By: Jack Moore

Each week we’ll be providing you with insight into the best (and worst) baseball players to play in your fantasy baseball league.

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1. Kyle Seager, 2B/SS/3B, SEA: There are two main reasons for optimism with Seager down the stretch. First, he’s regained his power stroke in September, with nine extra base hits (three homers) resulting in a .305/.345/.488 line. Second, the Mariners only have three home games remaining against six away games. Seager owns an .846 OPS on the road and 14 of his 18 home runs have come away from the oppressive Safeco Field. He makes a fine fill-in for any of the infield positions down the stretch.

2. Anibal Sanchez, SP, DET: Sanchez has had about as up and down of a season as possible. He opened strong, posting a 2.01 ERA in his first six starts and was still at 2.56 by the end of May. Then his ERA ballooned to 4.52 by mid-August. Now he has it back down to 4.14 due to a 2.77 ERA in his last five starts. Don’t be too discouraged by his 5.2 IP, 5 ER outing against Oakland – he still struck out eight and walked just two. With the Tigers closing against the Royals, Twins, and Royals again, his matchups are bound to be solid as well.

3. Derek Holland, SP, TEX: Holland’s beginning of the season was abysmal – he exited May with a 5.11 ERA and a 1.298 WHIP. He made one more start before an injury kept him out for a month. Since his return to the rotation in July, he’s been solid – a 3.94 ERA, 77 strikeouts to 22 walks in 96 innings, and a fantastic 1.042 WHIP. He’s been particularly sharp in his last eight starts – 2.93 ERA, 50 strikeouts to 10 walks in 55.1 innings. His home run problems have evened out – he has allowed seven home runs since August 11 after allowing nine home runs in his four starts prior – and that makes him a viable fantasy option again.

4. Logan Forsythe, 2B, SDP: Forsythe has been a most pleasant surprise this season, capitalizing on a solid minor league career (.284/.414/.414 in five seasons; .309/.438/.508 in 62 Triple-A games) to make an MLB impact in his second season with San Diego. Although Petco Park has predictably produced underwhelming power numbers – five homers and 24 RBI in 85 games – Forsythe has hit well. He owns a .290/.359/.407 line (115 OPS+) and has eight steals and 41 runs to go with it, making him another good depth option for the middle infield.

5. Jake McGee, RP, TBR: He’s not exactly Craig Kimbrel, but with 68 Ks in 51.2 innings, McGee is one of the best strikeout men you’ll find on the waiver wire, and he’s been particularly good lately. Since August, McGee has 24 strikeouts to zero walks in 17.1 innings, giving him a tiny 0.404 WHIP and a 1.04 ERA to go with the strikeouts. He’ll saw the rates, pile on strikeouts, and could vulture a win down the stretch too – most stream-quality pitchers won’t offer you that much production.


1. Jason Vargas, SP, SEA: After a brilliant start to the season, Vargas has turned into, more or less, what we thought he was: a 3.94 ERA, 1.193 WHIP, and 5.7 strikeouts per nine innings. He’s somehow parlayed the Mariners’ offense into 14 wins this year, and he deserves props for that, but you can find better options down the stretch. He has a 4.55 ERA since August and his next start comes against the Texas Rangers on Monday.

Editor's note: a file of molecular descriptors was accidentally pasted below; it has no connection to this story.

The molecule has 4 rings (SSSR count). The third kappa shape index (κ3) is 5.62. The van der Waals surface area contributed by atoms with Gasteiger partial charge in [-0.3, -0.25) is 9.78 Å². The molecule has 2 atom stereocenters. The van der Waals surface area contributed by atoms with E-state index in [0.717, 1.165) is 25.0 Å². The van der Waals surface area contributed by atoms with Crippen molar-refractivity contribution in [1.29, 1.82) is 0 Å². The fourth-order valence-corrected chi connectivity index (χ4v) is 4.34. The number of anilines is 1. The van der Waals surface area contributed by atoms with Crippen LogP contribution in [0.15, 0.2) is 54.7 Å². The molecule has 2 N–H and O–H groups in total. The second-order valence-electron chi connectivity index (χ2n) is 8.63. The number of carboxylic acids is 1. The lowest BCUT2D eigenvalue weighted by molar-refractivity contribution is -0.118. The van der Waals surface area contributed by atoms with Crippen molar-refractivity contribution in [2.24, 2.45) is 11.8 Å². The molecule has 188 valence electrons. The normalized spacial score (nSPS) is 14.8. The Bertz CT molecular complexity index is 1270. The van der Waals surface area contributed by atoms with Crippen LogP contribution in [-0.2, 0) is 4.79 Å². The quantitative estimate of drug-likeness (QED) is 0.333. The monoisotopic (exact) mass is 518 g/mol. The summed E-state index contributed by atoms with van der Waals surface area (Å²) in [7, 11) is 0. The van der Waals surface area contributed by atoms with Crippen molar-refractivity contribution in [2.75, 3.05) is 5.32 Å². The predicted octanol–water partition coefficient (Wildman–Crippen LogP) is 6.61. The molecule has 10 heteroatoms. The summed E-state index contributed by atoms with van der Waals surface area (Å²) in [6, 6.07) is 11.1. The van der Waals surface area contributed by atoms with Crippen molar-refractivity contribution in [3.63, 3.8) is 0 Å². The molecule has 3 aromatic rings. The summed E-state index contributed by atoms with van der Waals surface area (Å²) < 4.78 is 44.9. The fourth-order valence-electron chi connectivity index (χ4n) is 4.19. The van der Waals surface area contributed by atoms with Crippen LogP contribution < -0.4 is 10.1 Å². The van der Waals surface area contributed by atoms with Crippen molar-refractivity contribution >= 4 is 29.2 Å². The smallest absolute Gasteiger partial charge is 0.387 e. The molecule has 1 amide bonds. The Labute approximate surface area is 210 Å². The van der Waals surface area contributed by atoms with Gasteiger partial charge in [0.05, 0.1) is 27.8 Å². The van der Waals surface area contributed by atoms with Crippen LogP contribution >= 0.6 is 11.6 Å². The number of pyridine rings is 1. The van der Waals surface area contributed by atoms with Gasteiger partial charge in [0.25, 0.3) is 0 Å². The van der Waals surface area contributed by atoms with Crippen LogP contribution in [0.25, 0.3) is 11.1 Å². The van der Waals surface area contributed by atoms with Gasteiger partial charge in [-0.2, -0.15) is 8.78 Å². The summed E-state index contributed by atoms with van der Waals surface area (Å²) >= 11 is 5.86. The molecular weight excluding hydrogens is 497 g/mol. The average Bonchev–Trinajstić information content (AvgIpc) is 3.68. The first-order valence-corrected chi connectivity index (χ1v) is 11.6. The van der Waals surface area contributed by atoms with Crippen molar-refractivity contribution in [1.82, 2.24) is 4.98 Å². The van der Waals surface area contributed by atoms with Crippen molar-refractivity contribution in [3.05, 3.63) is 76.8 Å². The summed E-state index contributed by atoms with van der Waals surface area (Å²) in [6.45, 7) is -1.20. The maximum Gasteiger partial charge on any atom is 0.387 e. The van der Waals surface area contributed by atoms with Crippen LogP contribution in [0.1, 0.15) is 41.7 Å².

2. Jaime Garcia, SP, STL: Garcia, since returning from injury in August, against teams not named the Pirates: 33.2 innings, 41 hits allowed, 4.81 ERA, 1.515 WHIP. Garcia has allowed five home runs in those six starts and just hasn’t appeared himself despite a brilliant start against the Pirates in his first start back (8 IP, 10 K, 0 R), a start that had me believing. Garcia has had his share of favorable matchups since, though – San Diego at Petco, Houston at home – and yet he just hasn’t been himself. Maybe he should go on 74 days rest every time out.

3. Mark Trumbo, OF, ANA: Personally, I tend to think small samples carry more significance when they’re shockingly cold than shockingly hot. And Trumbo is going through one of those cold streaks right now: since sitting July 30 with a rib cage injury, Trumbo is hitting just .178/.233/.252. Is that injury lingering? We can’t say for sure, but it’s the easy explanation for his free fall this season – and an explanation that means I’ll be taking late fliers on Trumbo all over the place in 2013.

4. Todd Frazier, 3B, CIN: Unfortunately, Joey Votto’s return has created a roster crunch that means we can’t count on Frazier to play every day – Since September 10th, Frazier has had five days off. If your roster and personal schedule can handle waiting until you see the Reds’ lineup to play him or sit him, hold on to him – can’t argue with .281/.341/.509 – but if not, don’t be afraid to pull the trigger and get an everyday player in there for the rest of the season.

5. Tyler Clippards, RP, WAS: Clippard has two losses (one blown save) in his last two appearances, giving up four runs and raising his ERA to 3.59. Meanwhile, Drew Storen picked up his third save on September 20th and lowered his ERA to 2.59 by striking out the side against the heart of the Dodgers’ order (Matt Kemp, Adrian Gonzalez, Hanley Ramirez). Storen was the no-questions closer a year ago – keep an eye on him, as he could work his way into save opportunities over this final week.

Jack Moore is a graduate of the University of Wisconsin-Madison with degrees in Mathematics and Economics. His work can also be found at,,, and ESPN. Follow him on twitter at @jh_moore.


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